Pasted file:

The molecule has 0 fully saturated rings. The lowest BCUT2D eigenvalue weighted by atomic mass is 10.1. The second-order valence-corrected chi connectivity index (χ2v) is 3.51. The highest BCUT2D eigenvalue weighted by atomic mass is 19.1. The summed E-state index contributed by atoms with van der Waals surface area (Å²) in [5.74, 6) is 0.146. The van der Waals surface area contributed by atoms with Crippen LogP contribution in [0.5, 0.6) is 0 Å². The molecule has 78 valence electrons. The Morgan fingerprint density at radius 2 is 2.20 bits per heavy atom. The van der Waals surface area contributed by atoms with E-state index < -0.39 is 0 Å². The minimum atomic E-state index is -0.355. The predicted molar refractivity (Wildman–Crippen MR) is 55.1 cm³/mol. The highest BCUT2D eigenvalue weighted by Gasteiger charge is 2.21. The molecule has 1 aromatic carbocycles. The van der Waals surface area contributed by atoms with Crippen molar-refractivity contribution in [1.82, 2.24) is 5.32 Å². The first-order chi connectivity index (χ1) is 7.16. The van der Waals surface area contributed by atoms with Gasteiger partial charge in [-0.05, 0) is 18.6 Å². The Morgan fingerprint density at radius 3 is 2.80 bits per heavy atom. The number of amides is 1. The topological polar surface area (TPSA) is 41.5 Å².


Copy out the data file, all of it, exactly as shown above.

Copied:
The molecule has 0 fully saturated rings. The lowest BCUT2D eigenvalue weighted by atomic mass is 10.1. The second-order valence-corrected chi connectivity index (χ2v) is 3.51. The highest BCUT2D eigenvalue weighted by atomic mass is 19.1. The summed E-state index contributed by atoms with van der Waals surface area (Å²) in [5.74, 6) is 0.146. The van der Waals surface area contributed by atoms with Crippen LogP contribution in [0.5, 0.6) is 0 Å². The molecule has 78 valence electrons. The Morgan fingerprint density at radius 2 is 2.20 bits per heavy atom. The van der Waals surface area contributed by atoms with E-state index < -0.39 is 0 Å². The minimum atomic E-state index is -0.355. The predicted molar refractivity (Wildman–Crippen MR) is 55.1 cm³/mol. The highest BCUT2D eigenvalue weighted by Gasteiger charge is 2.21. The molecule has 1 aromatic carbocycles. The van der Waals surface area contributed by atoms with Crippen molar-refractivity contribution in [1.82, 2.24) is 5.32 Å². The first-order chi connectivity index (χ1) is 7.16. The van der Waals surface area contributed by atoms with Gasteiger partial charge in [-0.05, 0) is 18.6 Å². The Morgan fingerprint density at radius 3 is 2.80 bits per heavy atom. The number of amides is 1. The topological polar surface area (TPSA) is 41.5 Å².